When doing this type of workplace investigation, we need to consider whether there is a greater than 50% chance that the allegation happened or did not happen (as the case maybe). You don’t need to be certain, you don’t need to be 100% sure, you need to be more than 50% sure. Back to Simon’s broken arm. In this case the two contradictory allegations (the push or the making up of the whole incident) required one to be less likely and therefore making the other more likely. After considering the evidence, we were of the firm view that the evidence supported that it was more likely Simon made up the entire incident.
There were two reliable witnesses who gave evidence about the demeanour of both Simon and David in the immediate aftermath of the alleged incident that was entirely inconsistent with any type of confrontation between the two of them. So, after due consideration, the decision was made to terminate Simon, and yes, we are aware of Briginshaw.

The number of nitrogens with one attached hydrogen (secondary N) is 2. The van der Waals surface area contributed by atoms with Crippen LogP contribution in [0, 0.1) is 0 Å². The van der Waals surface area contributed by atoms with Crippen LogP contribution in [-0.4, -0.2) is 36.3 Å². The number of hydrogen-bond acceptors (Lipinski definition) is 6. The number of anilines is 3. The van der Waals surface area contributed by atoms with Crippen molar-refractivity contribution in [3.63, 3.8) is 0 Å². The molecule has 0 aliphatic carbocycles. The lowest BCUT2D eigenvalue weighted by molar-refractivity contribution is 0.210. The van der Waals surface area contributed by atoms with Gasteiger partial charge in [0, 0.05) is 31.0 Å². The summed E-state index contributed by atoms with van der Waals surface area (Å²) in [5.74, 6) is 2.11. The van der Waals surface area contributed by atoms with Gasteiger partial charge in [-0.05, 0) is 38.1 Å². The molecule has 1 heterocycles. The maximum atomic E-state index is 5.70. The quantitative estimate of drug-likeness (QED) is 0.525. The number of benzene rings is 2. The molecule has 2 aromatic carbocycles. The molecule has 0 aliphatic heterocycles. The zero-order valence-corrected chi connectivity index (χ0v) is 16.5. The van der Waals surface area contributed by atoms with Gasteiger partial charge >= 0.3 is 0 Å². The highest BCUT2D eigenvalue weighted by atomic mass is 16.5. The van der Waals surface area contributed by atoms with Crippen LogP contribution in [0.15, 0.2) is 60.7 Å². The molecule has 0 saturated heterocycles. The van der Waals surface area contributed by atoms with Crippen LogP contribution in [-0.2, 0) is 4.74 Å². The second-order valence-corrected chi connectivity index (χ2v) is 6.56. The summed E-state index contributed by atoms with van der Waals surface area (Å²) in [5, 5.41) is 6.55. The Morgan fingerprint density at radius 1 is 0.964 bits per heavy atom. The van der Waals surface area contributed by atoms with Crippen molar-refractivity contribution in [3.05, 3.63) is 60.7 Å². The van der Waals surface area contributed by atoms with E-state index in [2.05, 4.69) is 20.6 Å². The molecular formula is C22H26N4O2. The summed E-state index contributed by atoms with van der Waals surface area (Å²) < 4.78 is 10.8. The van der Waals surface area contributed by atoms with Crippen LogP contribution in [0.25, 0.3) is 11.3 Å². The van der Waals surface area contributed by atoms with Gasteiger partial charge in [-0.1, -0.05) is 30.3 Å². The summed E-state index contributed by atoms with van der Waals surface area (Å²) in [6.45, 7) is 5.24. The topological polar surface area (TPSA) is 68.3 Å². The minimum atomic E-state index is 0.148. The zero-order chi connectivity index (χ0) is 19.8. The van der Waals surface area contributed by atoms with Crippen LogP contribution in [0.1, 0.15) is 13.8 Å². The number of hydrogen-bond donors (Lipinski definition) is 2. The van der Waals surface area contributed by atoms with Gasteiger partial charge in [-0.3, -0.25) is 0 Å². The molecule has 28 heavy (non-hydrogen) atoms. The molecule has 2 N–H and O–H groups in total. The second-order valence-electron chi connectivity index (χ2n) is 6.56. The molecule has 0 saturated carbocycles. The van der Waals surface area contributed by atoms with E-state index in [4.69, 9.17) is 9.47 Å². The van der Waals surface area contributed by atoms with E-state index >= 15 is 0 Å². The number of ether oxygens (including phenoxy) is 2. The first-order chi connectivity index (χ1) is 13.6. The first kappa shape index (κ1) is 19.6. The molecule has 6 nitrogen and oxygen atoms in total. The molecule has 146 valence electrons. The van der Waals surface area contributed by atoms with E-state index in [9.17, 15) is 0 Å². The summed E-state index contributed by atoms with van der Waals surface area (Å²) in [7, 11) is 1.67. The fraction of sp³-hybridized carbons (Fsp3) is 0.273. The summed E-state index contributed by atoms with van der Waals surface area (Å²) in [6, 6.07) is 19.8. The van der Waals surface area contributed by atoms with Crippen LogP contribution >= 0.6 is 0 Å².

It is important to note that Simon had a broken arm, we assume that he fell over. However, we do not need to prove how his arm was broken. Just whether David did, or did not do it.
This can be tough if done inside a business. There are so many layers of people and preconceived ideas about people. Hence often the need for an external investigator. However, HR are often well positioned to conduct investigations as long as they are confident and have the training required. Speaking of training, please see the courses below.
UPCOMING WORKSHOPS FOR HR PRACTITIONERS:
We are delighted to announce two new workshops in a Melbourne CBD location:
Facilitating Difficult Conversations In The Workplace – 26 & 27 July 2017
Workplace Investigations Training – 7 August 2017.
click here for more details
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